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If $f \in L^{p_0}(X,M,\,u)$ for some $0<p_0 \le\infty$, then $$1. \lim_{p\to0}\int_X |f|^p \, d\mu=\mu(\{x \in X \mid f(x) \ne0\}).$$

And if additional assume $\mu(X)=1$,

then I wanna prove that $f \in L^p(X,M,\,u)$ for some $0<p \le p_0$, and the equation below. $$2. \lim_{p\to0}\|f\|_p=e^{\int_X\log|f|\,d\mu}$$

I want to know how can I conclude those results. First, I'm trying to use integrate over the set on which $0<|f(x)|\le1$ and use MCT. and the set on which $|f(x)|>1$ use LDCT to prove that. But I can't conclude to measure $\mu$ and how can I approach second fact?

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for the first problem, using $MCT$ and $LDCT$ as you say lets you interchange the limit and integral, so you get $\int_X \lim_{p \rightarrow 0} |f|^p = \int_X 1(f(x) \neq 0)$ – uncookedfalcon Jun 11 '12 at 9:20
and I think that if $\mu(X) = 1$, you mean it follows that $f \in L^p$ for every $p \leqslant p_0$, because we have $$\int |f|^p \leqslant 1 + \int_{|f| \geqslant 1} |f|^{p_0} < \infty$$ – uncookedfalcon Jun 11 '12 at 9:25
I followed your nice approach so i concluded first equation. But I still cannot understand your second answer so I cannot make it for second equation. Can you explain second inequality more precisely? Thanks @uncookedfalcon – wowhapjs Jun 11 '12 at 16:11
oh not really an answer, all I was saying was that to talk about $\lim_{p \rightarrow 0} \| f \|_p$, you need that $f$'s in every $p$ smaller than $p_0$, and that's true because $$\int |f|^p = \int_{|f| < 1} |f|^p + \int_{|f| \geqslant 1} |f|^p $$$$ \leqslant \int_{|f| < 1} 1 + \int_{|f| \geqslant 1} |f|^p \leqslant 1 + \int_{|f| \geqslant 1} |f|^{p_0} < \infty$$ – uncookedfalcon Jun 11 '12 at 19:13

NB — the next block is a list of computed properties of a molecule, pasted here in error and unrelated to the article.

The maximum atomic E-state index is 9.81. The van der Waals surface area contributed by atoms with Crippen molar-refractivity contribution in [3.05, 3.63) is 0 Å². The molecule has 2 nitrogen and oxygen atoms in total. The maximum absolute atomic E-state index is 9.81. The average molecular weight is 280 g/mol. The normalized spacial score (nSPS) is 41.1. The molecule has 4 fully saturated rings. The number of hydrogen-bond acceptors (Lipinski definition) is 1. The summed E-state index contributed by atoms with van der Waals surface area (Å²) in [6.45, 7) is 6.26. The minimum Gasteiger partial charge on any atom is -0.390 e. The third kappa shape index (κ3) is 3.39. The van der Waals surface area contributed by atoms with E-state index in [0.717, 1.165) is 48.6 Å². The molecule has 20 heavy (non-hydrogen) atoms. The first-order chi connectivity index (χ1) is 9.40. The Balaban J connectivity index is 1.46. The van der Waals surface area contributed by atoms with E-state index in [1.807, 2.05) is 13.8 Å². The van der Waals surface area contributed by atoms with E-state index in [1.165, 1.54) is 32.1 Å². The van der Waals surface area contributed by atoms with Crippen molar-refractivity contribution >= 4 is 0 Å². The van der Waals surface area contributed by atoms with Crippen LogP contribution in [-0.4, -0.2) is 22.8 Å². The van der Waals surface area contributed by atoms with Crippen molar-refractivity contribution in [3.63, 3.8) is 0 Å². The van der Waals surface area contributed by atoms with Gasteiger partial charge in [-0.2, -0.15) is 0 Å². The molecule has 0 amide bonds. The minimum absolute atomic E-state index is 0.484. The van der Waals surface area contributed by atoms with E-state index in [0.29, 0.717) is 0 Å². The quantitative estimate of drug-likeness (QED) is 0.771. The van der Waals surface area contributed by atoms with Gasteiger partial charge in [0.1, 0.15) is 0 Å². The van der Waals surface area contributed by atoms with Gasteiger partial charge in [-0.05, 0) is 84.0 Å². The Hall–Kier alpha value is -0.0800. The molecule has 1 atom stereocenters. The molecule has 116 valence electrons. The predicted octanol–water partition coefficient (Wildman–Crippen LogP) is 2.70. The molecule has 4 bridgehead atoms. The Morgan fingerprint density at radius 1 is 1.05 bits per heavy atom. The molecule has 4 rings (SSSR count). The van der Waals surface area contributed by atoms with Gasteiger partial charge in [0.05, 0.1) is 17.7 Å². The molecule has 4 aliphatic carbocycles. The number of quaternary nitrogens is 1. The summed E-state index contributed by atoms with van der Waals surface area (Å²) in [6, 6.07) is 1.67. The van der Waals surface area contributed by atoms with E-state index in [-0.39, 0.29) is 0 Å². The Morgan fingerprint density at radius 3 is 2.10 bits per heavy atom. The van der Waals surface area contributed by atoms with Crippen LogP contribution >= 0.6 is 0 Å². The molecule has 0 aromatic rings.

Oh thanks again for your kind explain @uncookedfalcon. – wowhapjs Jun 11 '12 at 22:47
up vote 3 down vote accepted

For the second equation: first assume that $f$ does not vanish on a set of positive measure. We have

$$\log\|f\|_p = \frac{1}{p} \log(\int_X |f|^p d\mu) .$$

We apply L'hopital's rule to take the limit as $p\rightarrow 0$. Since $|f|^p \log |f|$ is bounded by either a constant or $|f|^{p_0}$ for small $p$, we can differentiate under the integral sign to get

$$\frac{d}{dp} \log(\int_X |f|^p d\mu) = \frac{\int_X \log |f| * |f|^p d\mu}{\int_X |f|^p d\mu}.$$

Of course the derivative of the denominator $p$ is just 1. Therefore

$$\lim_{p\rightarrow 0} \log\|f\|_p = \lim_{p\rightarrow 0}\frac{\int_X \log |f| * |f|^p d\mu}{\int_X |f|^p d\mu} = \frac{\int_X \log |f| d\mu}{\int_X 1 d\mu} = \int_X \log |f| d\mu ,$$

by dominated convergence. It follows that

$$\lim_{p\rightarrow 0} \|f\|_p = e^{\int_X \log |f| d\mu } .$$

If $f = 0$ on a set $E$ of positive measure, then by H\'older's inequality (with $p_0^* = p_0/(1-p_0)$),

$$\int_X |f|^p d\mu = \int_X \chi_{E^c} |f|^p d\mu \leq \||f|^p\|_{p_0} \|\chi_{E^c}\|_{p_0^*} = (\int_X |f|^{p p_0})^{1/p_0} \mu(E^c)^{1/p_0^*}.$$


$$\|f\|_p \leq \|f\|_{p p_0} \mu(E^c)^{1/pp_0^*}.$$

The first term here is bounded for small $p$ and the second tends to 0 as $p\rightarrow 0$ since $\mu(E^c) < 1$. Thus $\|f\|_p \rightarrow 0$, which equals $e^{\int_X \log |f| d\mu}$ if we interpret $e^{-\infty}$ as 0.

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It's no doubtfully perfect nice answer! – wowhapjs Jun 11 '12 at 22:49
@wowhapjs Sorry, Hölder Inequality is NOT valid for $p_0<1$. So, for the proof above to work in the case "$f=0$ on a ser $E$ of positive measure", we need to include the assumption that $p_0 \geqslant 1$. – Ramiro Sep 13 '15 at 21:30